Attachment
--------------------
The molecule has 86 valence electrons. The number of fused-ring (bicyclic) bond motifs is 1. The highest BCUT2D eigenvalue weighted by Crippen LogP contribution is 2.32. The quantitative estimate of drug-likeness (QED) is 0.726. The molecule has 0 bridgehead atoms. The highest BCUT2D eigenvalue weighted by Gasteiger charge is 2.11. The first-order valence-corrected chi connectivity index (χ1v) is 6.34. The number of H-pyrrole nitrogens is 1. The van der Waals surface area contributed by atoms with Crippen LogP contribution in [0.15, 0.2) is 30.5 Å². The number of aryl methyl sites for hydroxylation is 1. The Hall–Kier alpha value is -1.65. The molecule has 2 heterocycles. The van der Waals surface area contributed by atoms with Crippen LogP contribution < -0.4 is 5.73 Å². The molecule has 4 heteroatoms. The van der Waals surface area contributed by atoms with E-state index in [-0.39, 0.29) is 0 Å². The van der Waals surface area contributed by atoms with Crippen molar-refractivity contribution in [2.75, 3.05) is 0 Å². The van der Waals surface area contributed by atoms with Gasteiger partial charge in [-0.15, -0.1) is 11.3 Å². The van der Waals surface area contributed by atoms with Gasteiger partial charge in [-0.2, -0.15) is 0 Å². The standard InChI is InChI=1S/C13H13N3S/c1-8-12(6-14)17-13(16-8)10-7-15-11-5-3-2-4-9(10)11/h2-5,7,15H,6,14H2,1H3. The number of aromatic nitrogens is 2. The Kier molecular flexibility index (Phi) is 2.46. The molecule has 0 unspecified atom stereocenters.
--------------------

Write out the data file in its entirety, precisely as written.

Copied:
The molecule has 86 valence electrons. The number of fused-ring (bicyclic) bond motifs is 1. The highest BCUT2D eigenvalue weighted by Crippen LogP contribution is 2.32. The quantitative estimate of drug-likeness (QED) is 0.726. The molecule has 0 bridgehead atoms. The highest BCUT2D eigenvalue weighted by Gasteiger charge is 2.11. The first-order valence-corrected chi connectivity index (χ1v) is 6.34. The number of H-pyrrole nitrogens is 1. The van der Waals surface area contributed by atoms with Crippen LogP contribution in [0.15, 0.2) is 30.5 Å². The number of aryl methyl sites for hydroxylation is 1. The Hall–Kier alpha value is -1.65. The molecule has 2 heterocycles. The van der Waals surface area contributed by atoms with Crippen LogP contribution < -0.4 is 5.73 Å². The molecule has 4 heteroatoms. The van der Waals surface area contributed by atoms with E-state index in [-0.39, 0.29) is 0 Å². The van der Waals surface area contributed by atoms with Crippen molar-refractivity contribution in [2.75, 3.05) is 0 Å². The van der Waals surface area contributed by atoms with Gasteiger partial charge in [-0.15, -0.1) is 11.3 Å². The van der Waals surface area contributed by atoms with Gasteiger partial charge in [-0.2, -0.15) is 0 Å². The standard InChI is InChI=1S/C13H13N3S/c1-8-12(6-14)17-13(16-8)10-7-15-11-5-3-2-4-9(10)11/h2-5,7,15H,6,14H2,1H3. The number of aromatic nitrogens is 2. The Kier molecular flexibility index (Phi) is 2.46. The molecule has 0 unspecified atom stereocenters.